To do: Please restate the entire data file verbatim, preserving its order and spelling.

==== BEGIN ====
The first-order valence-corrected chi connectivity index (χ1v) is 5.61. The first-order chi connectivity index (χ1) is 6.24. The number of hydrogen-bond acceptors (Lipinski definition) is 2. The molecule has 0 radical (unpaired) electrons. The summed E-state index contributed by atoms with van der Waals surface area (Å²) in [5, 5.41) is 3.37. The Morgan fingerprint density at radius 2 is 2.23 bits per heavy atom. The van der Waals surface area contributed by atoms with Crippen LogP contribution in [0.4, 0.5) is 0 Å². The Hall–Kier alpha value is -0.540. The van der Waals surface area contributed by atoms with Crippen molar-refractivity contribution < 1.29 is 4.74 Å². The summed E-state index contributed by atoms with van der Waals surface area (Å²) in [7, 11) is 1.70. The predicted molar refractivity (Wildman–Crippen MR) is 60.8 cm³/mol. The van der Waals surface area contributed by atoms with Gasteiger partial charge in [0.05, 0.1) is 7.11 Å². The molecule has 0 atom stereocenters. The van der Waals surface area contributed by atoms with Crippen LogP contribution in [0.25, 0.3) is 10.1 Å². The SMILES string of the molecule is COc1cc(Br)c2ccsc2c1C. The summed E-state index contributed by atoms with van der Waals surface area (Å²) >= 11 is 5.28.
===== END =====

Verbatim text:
The first-order valence-corrected chi connectivity index (χ1v) is 5.61. The first-order chi connectivity index (χ1) is 6.24. The number of hydrogen-bond acceptors (Lipinski definition) is 2. The molecule has 0 radical (unpaired) electrons. The summed E-state index contributed by atoms with van der Waals surface area (Å²) in [5, 5.41) is 3.37. The Morgan fingerprint density at radius 2 is 2.23 bits per heavy atom. The van der Waals surface area contributed by atoms with Crippen LogP contribution in [0.4, 0.5) is 0 Å². The Hall–Kier alpha value is -0.540. The van der Waals surface area contributed by atoms with Crippen molar-refractivity contribution < 1.29 is 4.74 Å². The summed E-state index contributed by atoms with van der Waals surface area (Å²) in [7, 11) is 1.70. The predicted molar refractivity (Wildman–Crippen MR) is 60.8 cm³/mol. The van der Waals surface area contributed by atoms with Gasteiger partial charge in [0.05, 0.1) is 7.11 Å². The molecule has 0 atom stereocenters. The van der Waals surface area contributed by atoms with Crippen LogP contribution in [0.25, 0.3) is 10.1 Å². The SMILES string of the molecule is COc1cc(Br)c2ccsc2c1C. The summed E-state index contributed by atoms with van der Waals surface area (Å²) >= 11 is 5.28.